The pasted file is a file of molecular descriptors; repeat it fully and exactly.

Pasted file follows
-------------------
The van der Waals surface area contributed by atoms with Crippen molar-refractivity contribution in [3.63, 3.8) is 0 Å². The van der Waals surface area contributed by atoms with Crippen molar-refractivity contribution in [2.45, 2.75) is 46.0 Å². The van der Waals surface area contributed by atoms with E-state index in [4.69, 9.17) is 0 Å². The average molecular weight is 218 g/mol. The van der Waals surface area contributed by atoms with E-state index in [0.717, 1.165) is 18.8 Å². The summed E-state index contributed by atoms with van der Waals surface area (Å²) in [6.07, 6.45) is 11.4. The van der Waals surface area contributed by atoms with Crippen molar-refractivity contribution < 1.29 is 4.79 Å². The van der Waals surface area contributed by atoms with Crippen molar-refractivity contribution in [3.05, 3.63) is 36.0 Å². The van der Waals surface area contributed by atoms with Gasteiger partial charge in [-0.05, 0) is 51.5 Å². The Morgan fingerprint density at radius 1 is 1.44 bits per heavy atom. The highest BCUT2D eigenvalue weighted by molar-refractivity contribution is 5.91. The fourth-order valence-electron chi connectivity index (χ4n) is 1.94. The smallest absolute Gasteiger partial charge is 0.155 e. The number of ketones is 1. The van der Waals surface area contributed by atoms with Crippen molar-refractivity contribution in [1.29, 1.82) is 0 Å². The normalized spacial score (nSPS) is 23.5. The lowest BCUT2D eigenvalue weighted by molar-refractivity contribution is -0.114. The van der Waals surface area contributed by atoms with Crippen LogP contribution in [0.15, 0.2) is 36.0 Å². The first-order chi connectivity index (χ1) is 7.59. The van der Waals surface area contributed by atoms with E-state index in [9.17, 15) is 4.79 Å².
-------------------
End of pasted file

The van der Waals surface area contributed by atoms with Crippen molar-refractivity contribution in [3.63, 3.8) is 0 Å². The van der Waals surface area contributed by atoms with Crippen molar-refractivity contribution in [2.45, 2.75) is 46.0 Å². The van der Waals surface area contributed by atoms with E-state index in [4.69, 9.17) is 0 Å². The average molecular weight is 218 g/mol. The van der Waals surface area contributed by atoms with E-state index in [0.717, 1.165) is 18.8 Å². The summed E-state index contributed by atoms with van der Waals surface area (Å²) in [6.07, 6.45) is 11.4. The van der Waals surface area contributed by atoms with Crippen molar-refractivity contribution < 1.29 is 4.79 Å². The van der Waals surface area contributed by atoms with Crippen molar-refractivity contribution in [3.05, 3.63) is 36.0 Å². The van der Waals surface area contributed by atoms with Gasteiger partial charge in [-0.05, 0) is 51.5 Å². The Morgan fingerprint density at radius 1 is 1.44 bits per heavy atom. The highest BCUT2D eigenvalue weighted by molar-refractivity contribution is 5.91. The fourth-order valence-electron chi connectivity index (χ4n) is 1.94. The smallest absolute Gasteiger partial charge is 0.155 e. The number of ketones is 1. The van der Waals surface area contributed by atoms with Crippen molar-refractivity contribution in [1.29, 1.82) is 0 Å². The normalized spacial score (nSPS) is 23.5. The lowest BCUT2D eigenvalue weighted by molar-refractivity contribution is -0.114. The van der Waals surface area contributed by atoms with Crippen LogP contribution in [0.15, 0.2) is 36.0 Å². The first-order chi connectivity index (χ1) is 7.59. The van der Waals surface area contributed by atoms with E-state index in [9.17, 15) is 4.79 Å².